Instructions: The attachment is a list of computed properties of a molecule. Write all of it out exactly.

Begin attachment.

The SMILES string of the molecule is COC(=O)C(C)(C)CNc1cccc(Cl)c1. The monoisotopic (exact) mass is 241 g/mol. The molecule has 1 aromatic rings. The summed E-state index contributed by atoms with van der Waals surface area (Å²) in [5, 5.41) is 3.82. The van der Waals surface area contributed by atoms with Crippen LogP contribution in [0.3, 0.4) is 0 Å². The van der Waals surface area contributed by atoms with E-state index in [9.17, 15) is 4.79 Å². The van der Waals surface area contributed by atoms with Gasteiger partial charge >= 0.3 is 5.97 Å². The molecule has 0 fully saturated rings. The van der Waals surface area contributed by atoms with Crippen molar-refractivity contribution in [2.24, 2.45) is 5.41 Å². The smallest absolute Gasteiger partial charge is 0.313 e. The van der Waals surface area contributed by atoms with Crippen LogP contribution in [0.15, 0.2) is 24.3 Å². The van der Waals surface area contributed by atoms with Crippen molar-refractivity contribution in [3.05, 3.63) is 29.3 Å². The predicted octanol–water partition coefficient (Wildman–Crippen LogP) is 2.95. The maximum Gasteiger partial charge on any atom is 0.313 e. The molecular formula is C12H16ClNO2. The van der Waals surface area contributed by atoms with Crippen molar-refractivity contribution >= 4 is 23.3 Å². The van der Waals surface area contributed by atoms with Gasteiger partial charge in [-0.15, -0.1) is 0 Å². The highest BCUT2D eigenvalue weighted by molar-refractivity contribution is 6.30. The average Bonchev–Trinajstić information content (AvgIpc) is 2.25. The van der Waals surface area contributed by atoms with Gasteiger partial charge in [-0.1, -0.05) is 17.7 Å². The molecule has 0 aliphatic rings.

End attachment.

The SMILES string of the molecule is COC(=O)C(C)(C)CNc1cccc(Cl)c1. The monoisotopic (exact) mass is 241 g/mol. The molecule has 1 aromatic rings. The summed E-state index contributed by atoms with van der Waals surface area (Å²) in [5, 5.41) is 3.82. The van der Waals surface area contributed by atoms with Crippen LogP contribution in [0.3, 0.4) is 0 Å². The van der Waals surface area contributed by atoms with E-state index in [9.17, 15) is 4.79 Å². The van der Waals surface area contributed by atoms with Gasteiger partial charge >= 0.3 is 5.97 Å². The molecule has 0 fully saturated rings. The van der Waals surface area contributed by atoms with Crippen molar-refractivity contribution in [2.24, 2.45) is 5.41 Å². The smallest absolute Gasteiger partial charge is 0.313 e. The van der Waals surface area contributed by atoms with Crippen LogP contribution in [0.15, 0.2) is 24.3 Å². The van der Waals surface area contributed by atoms with Crippen molar-refractivity contribution in [3.05, 3.63) is 29.3 Å². The predicted octanol–water partition coefficient (Wildman–Crippen LogP) is 2.95. The maximum Gasteiger partial charge on any atom is 0.313 e. The molecular formula is C12H16ClNO2. The van der Waals surface area contributed by atoms with Crippen molar-refractivity contribution >= 4 is 23.3 Å². The van der Waals surface area contributed by atoms with Gasteiger partial charge in [-0.15, -0.1) is 0 Å². The highest BCUT2D eigenvalue weighted by molar-refractivity contribution is 6.30. The average Bonchev–Trinajstić information content (AvgIpc) is 2.25. The van der Waals surface area contributed by atoms with Gasteiger partial charge in [-0.1, -0.05) is 17.7 Å². The molecule has 0 aliphatic rings.